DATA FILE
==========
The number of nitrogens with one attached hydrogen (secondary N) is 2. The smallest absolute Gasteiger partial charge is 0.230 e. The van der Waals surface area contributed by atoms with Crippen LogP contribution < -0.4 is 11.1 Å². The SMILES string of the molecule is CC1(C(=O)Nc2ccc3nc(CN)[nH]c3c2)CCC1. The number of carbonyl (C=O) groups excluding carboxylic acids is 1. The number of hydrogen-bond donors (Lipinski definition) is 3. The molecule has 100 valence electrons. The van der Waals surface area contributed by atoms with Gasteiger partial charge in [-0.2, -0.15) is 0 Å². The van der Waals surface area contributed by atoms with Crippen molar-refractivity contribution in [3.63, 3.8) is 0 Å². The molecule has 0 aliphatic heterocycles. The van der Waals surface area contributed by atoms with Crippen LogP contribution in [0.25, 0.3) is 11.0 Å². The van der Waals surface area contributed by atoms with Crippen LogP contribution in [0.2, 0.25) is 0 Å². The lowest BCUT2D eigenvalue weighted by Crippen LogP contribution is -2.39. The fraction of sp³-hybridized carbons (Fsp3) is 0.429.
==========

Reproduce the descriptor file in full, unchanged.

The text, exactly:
The number of nitrogens with one attached hydrogen (secondary N) is 2. The smallest absolute Gasteiger partial charge is 0.230 e. The van der Waals surface area contributed by atoms with Crippen LogP contribution < -0.4 is 11.1 Å². The SMILES string of the molecule is CC1(C(=O)Nc2ccc3nc(CN)[nH]c3c2)CCC1. The number of carbonyl (C=O) groups excluding carboxylic acids is 1. The number of hydrogen-bond donors (Lipinski definition) is 3. The molecule has 100 valence electrons. The van der Waals surface area contributed by atoms with Gasteiger partial charge in [-0.2, -0.15) is 0 Å². The van der Waals surface area contributed by atoms with Crippen molar-refractivity contribution in [3.63, 3.8) is 0 Å². The molecule has 0 aliphatic heterocycles. The van der Waals surface area contributed by atoms with Crippen LogP contribution in [0.25, 0.3) is 11.0 Å². The van der Waals surface area contributed by atoms with Crippen LogP contribution in [0.2, 0.25) is 0 Å². The lowest BCUT2D eigenvalue weighted by Crippen LogP contribution is -2.39. The fraction of sp³-hybridized carbons (Fsp3) is 0.429.